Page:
Hydrogenation reactions are a subtype of reduction reactions that add hydrogens to double and triple bonds. These differ in the types of products made and the stereochemistry of the mechanism.
The definition of hydrogenation.
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now and discuss a few reactions that add hydrogen is to triple bonds. And these were gonna be called in general hydrogenation reactions. The major difference between them is gonna be how Maney Hye Jin's, they add, and in what? Stereo chemistry. So let's go ahead and check them out. Basically, there's three major types of hydrogenation that we look at, and these were going to be reactions that turn triple bonds into either double bonds or single bonds. So basically, we're taking one type of hydrocarbon and making it a more saturated version off that hydrocarbon. Remember that the definition of saturation or degree oven saturation has to do with how maney hydrogen are on that molecule. Okay, so when all of these reactions what we're doing is we're increasing the saturation of the molecule, meaning that we're adding hydrogen to it.
Using Catalytic hydrogenation or Wilkinson’s Catalyst to turn alkynes to alkanes.
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So let's look at the first and probably simplest form of hydrogenation, and that would be what we call full saturation. What that means is that I'm taking a double bond or a triple bond, and I'm fully saturating it with hydrogen. All right, we can do this by two different re agents. We could do this with either catalytic hydrogenation. We should be these reagents right here in the first arrow. That would be basically H two over a plate, platinum, palladium or nickel catalyst. Okay, Or there's another reaction we can use as well. Called Wilkinson's catalysts and Wilkinson, Wilkinson's catalyst is usually for the same purpose. To take double bonds and triple bonds and fully saturate them toe al Keynes. Alright, so, as you can see, the Regents for Wilkinson's catalysts are a little bit confusing. It's got the H two because we're adding hydrogen, of course, but the catalyst is way different. In this case, we're gonna use rhodium with these three try fennel Foss fiends, and then a chlorine. It looks messy. Okay, I'm not gonna draw the whole thing for you as long as you can recognize that that's Wilkinson's. That's fine. Okay, so now the only thing about full saturation is that this is a little bit of a misnomer, because remember that rings also count towards on saturation. A ring is something that it's missing. Two Hydrogen is because two ends are attached to each other, and actually these reactions do nothing to rings. So what's gonna happen is that all the double bonds and troll bonds will be gone, but the rings will stay intact. Alright, One more thing before I draw these products, notice that the stereo chemistry says sin addition. Okay, Sin addition is another way to just say that we're going to get sis products. So what that means is that I would expect the hydrogen is that we're adding toe ad from the same side of the double bond or the same side of the triple bond. So let's go ahead and draw our products. Basically, I would get the same exact sigma framework when I say Sigma framework, I'm just saying all the Sigma bonds were the same, but now I would get a single bond over here so that Triple One just turned into an Al cane and I would get this alcohol still here and then I would finally get that double. Bond is also gone, meaning that there's no pi Bonds left. Okay, what this is really good at is getting rid of pi bonds. That's pretty much it. So here I did include stereo chemistry because there are no Carol centers, so I don't really have to. But if you were wondering, where did these hs come from? Especially maybe on the double bond, they could have both come from the same sides. That means, like, let's say that one of the HSE came from here and one of the H is came from here. Notice that they came from the same side of the double bond. Then that means that my alcohol be forced to go down. Okay? Alternatively, I could have also had the h is ad from the bottom, which means that the O. H would have gone up as well. Same thing with this with the trouble bond. Except that the trouble one. I added four hydrogen I didn't just add to, so I basically added, let's say, two from the front H H and I also added to from the back. So let's say H h so what I wound up getting was instead of and then also. So now that this this this carbon here makes sense as CH two. But this one looks like it doesn't make sense because it's also ch two. But remember, there was already one h to begin with on that triple bond, so that last H is still there, and it's right next to my head. So does that make sense? Basically added the two blue hydrogen, then added to green hydrogen is and then this black H was just always there. All right, So basically, you can think that full saturation or one of these two catalytic or Wilkinson's is going to completely get rid of all pi bonds, all double bonds and ultra bonds. Easy, right, cool.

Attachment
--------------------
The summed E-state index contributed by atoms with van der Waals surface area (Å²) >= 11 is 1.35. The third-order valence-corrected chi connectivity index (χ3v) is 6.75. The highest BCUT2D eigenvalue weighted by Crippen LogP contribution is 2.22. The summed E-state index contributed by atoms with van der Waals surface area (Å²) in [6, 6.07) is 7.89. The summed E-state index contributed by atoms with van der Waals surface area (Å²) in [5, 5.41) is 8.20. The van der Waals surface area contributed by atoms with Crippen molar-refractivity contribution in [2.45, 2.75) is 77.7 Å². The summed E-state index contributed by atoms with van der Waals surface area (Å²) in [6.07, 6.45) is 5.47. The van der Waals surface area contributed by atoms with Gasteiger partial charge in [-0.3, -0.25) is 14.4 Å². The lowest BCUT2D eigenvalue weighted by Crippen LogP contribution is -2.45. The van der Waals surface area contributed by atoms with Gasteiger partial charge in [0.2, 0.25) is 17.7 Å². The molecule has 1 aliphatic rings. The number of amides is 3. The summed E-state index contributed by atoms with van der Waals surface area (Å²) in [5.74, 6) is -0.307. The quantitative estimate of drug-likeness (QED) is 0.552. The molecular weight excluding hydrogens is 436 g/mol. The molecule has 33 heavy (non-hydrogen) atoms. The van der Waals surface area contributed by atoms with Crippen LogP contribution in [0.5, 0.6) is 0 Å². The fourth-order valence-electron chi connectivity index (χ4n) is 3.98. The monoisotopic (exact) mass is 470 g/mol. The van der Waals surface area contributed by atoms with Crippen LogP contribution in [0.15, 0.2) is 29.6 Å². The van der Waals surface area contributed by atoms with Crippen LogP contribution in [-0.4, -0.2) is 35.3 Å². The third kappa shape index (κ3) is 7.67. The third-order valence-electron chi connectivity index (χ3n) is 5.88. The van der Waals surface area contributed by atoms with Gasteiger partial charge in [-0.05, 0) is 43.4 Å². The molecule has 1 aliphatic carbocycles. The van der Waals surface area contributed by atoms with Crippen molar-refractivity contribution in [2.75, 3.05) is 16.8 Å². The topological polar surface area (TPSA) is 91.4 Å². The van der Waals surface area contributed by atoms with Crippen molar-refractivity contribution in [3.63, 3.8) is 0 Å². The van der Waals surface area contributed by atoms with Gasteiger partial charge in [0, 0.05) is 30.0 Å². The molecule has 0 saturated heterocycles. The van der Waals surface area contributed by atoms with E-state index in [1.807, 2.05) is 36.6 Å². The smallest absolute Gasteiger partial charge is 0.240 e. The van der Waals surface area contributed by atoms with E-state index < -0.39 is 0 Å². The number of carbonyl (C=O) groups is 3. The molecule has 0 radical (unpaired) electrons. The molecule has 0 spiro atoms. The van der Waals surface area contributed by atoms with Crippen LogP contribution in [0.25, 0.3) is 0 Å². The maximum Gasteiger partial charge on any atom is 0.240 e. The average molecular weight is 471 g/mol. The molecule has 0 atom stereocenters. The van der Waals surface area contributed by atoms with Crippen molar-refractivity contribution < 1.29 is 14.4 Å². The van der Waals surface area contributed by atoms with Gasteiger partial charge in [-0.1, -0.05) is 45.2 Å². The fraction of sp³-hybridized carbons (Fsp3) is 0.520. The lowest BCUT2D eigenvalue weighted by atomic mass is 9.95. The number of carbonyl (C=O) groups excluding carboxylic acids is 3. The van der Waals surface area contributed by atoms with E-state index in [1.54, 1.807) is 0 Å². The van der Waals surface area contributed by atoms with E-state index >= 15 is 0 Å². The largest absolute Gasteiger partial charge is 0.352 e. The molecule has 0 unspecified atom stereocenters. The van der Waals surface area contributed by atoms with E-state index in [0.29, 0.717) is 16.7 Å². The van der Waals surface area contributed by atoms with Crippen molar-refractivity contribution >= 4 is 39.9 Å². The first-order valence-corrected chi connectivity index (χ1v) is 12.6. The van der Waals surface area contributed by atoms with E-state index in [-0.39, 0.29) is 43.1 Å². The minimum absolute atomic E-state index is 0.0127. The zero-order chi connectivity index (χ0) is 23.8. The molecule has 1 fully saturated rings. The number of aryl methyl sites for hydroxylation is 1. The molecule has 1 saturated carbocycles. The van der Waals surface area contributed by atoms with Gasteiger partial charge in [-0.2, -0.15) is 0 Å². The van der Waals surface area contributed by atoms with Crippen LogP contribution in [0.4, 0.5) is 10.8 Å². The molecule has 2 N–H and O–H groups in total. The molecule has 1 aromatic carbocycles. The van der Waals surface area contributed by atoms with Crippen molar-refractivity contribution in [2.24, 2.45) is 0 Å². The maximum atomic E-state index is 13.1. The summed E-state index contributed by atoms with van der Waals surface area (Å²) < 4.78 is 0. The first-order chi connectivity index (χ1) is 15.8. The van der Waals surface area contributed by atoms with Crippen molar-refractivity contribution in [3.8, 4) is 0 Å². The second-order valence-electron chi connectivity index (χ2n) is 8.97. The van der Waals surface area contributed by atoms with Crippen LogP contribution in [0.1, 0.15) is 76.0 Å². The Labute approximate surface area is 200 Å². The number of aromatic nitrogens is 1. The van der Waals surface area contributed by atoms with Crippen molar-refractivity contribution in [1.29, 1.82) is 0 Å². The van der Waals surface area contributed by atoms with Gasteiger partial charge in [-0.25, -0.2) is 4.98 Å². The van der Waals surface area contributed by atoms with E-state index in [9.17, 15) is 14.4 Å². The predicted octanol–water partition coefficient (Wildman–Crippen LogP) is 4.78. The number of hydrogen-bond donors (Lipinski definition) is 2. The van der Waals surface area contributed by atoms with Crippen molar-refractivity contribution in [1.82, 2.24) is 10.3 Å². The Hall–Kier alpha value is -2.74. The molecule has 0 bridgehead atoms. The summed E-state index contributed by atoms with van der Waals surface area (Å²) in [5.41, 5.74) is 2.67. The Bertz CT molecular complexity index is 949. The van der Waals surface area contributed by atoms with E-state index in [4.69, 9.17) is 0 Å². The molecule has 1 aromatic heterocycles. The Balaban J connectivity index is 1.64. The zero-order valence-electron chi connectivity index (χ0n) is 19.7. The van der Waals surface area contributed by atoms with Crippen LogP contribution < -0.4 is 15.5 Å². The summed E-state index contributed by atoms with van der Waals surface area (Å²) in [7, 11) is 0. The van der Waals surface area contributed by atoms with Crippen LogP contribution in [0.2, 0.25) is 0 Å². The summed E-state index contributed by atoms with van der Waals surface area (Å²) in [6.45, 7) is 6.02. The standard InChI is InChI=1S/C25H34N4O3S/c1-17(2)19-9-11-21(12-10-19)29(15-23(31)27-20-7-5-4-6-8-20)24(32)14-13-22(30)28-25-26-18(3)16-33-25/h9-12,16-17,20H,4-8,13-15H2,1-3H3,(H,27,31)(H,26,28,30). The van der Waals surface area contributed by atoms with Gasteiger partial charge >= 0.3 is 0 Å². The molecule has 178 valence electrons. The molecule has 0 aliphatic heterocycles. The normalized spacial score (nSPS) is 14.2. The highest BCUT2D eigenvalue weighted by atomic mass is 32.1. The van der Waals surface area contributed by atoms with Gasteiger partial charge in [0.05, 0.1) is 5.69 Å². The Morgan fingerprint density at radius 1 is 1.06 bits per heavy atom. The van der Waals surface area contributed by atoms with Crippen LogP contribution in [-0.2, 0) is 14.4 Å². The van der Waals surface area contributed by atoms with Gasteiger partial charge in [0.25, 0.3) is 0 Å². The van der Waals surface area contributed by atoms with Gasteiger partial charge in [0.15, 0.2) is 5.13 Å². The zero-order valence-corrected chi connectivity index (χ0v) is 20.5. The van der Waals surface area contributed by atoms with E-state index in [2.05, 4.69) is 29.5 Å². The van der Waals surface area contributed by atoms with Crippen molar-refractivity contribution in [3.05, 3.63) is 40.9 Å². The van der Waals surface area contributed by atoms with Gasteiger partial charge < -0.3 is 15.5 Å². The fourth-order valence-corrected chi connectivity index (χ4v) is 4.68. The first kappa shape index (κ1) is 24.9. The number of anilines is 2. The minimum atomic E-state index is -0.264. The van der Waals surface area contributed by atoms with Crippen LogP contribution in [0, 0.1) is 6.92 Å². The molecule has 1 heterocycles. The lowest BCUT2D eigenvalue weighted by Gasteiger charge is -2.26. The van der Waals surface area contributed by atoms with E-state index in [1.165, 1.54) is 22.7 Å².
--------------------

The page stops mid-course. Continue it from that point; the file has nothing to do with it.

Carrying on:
Catalytic Hydrogenation or Wilkinson’s Catalyst:Alkane products
Using Dissolving Metal Reduction or Lindlar’s Catalyst to turn alkynes to alkenes.
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let's move on to the next reaction. And actually, these next two are gonna be both considered partial saturation. So what that means is that for these next two, I'm not saturating all the way to an Al cane. In fact, what I'm doing is I'm taking a triple bond and I'm Onley reacting it toe a double bond. So I am adding to hydrogen is. But I'm stopping there, okay? And the first of these, the really the biggest difference between them other than the re agents, which are totally different are the stereo chemistry. Noticed that my first one is anti addition. Notice that my second one is Sin Edition. That's gonna have a difference in what products look like. So let's look at this first one. The first one's called dissolving Metal reduction. Okay, Dissolving metal reduction is just another name for these re agents. And what it is is that we have some kind of metal lithium or sodium. Your professor can use either one in some kind of liquid amines source. Many times that, I mean, is gonna b NH three. But there's a lot of other things that could be it could be n h two, ch three or it could be just any kind of usually primary or secondary Amine. Alright, cool. So we've got that part down. What does it do? Well, we learned. I just thought you guys that partial saturation means that it's on Lee working on triple bonds. So notice that I have the same or a very similar molecule here. And what I'm wondering is, how should I draw this? I have the same Sigma framework, but for example, should I draw the double bond, or should I leave it there? I should leave it there because it turns out that since this is partial, saturation has no effect on Al Keene's. No, the fact on Al Keene's all right, it's on Lee going to work on triple bonds. So now I've got this triple bond. Is it gonna work on this one? Absolutely. Well, what does anti Edition mean? Anti edition. If you remember, that just means I have trans products. Okay, so what that means is that I would expect that my hydrogen are gonna add from different sides of this double bond. What that means is that I should actually draw the double bond in a trans position. Why? Because the two hydrogen is that I added must have added on different sides okay of different kinds of dope on which means that they were anti addition Is that making sense? So what that means is that dissolving metal reduction is important because this is a way that we can turn triple bonds into trans double bonds. That's gonna be your product. Trans double bonds. Pretty cool, right? So that's something you have to keep in mind because for synthesis later, when we start trying to make molecules, that's gonna be really the only way that we know how to turn a troubled one and make it trans cool. So now let's go to this next one, which I'm sure you guys can already kind of anticipate what's gonna happen? Notice that this one's called Lin Lars Catalyst and Lynn. Lars catalysts has a lot of different re agents that you could use. Unfortunately, different textbooks, different professors have their own way of writing it. Some professors, they're gonna be really easy. They're gonna be like, you know what f all of these re agents we're just going to write Lynn Lars. Okay. They're gonna put H two inland, Lars, and you're gonna know that That's Lynn, Lars. But some professors are gonna use the actual re agents that are in the textbook. So some textbooks have this as the P two catalyst. Okay, so the P two catalyst is one form of Lin Lars. Another form is actually with lead acetate and Quinn a lien. These are re agents that you just have to recognize that there. Lynn Lars, you don't need to know exactly what they look like or draw them or even know the mechanism. But you do need to know is recognize that these Erlynne lars thes air also just you guys know another term that you may here is that these are poisoned catalysts. Okay, now, what could hoops cat thio catalysts? Wow. Okay. Sorry, guys. Spelling isn't my forte. So poisoned catalysts. What does poisoned mean? What it means is that thes catalysts have been created in such a way that they're not going to reduce all the way or they're not gonna hydrogen eight all the way. Instead, they're going to stop at a given point, Okay? And that's why they're called poisoned. All right, so these air three different ways that you could see this re agent. Just be aware of them. Okay, Um, personally, I hope that you, professor, just writes Lynn Lars, But you may see these other two regions come up. All right, so now it's finally get into the products. What should I draw from my product? Well, what I should draw is that I should still keep that double bond. Right, Because whenever you have partial saturation, that means you're gonna have no effect on double bonds. Yeah, that means the Onley difference. The only thing that I'm really touching here is the triple one. So how should I draw it? Well, in this case, I have sin addition. And what sin addition means is that I'm gonna get cysts products. Okay, So what I would expect is that I have to draw this double bond now, in a way that has my our group cyst to whatever that double bond is. So I'm going to get out of the way here and draw this for you. I would actually want to draw my stick down this time. Why? Because if I create, like a little fence a parallel to this stole bond. What I see is that now both of my groups are gonna be on the same side of the fence. So this creates cysts, Double bonds. All right, so I know that was a lot of re agents. I'm just going to stay here for a little bits that you guys can write that down. But anyway, I know that seems like a lot of re agents, but really, it's not that bad. Especially when you're not having to consider any mechanisms at this point yet. I just want you to know the re agents recognize what they do and be able to draw them. Okay, be able to draw the products, all right? And keep in mind the stereo chemistry, because the stereo chemistry really is the most important part of these reactions. All right, so let's move on to the next topic.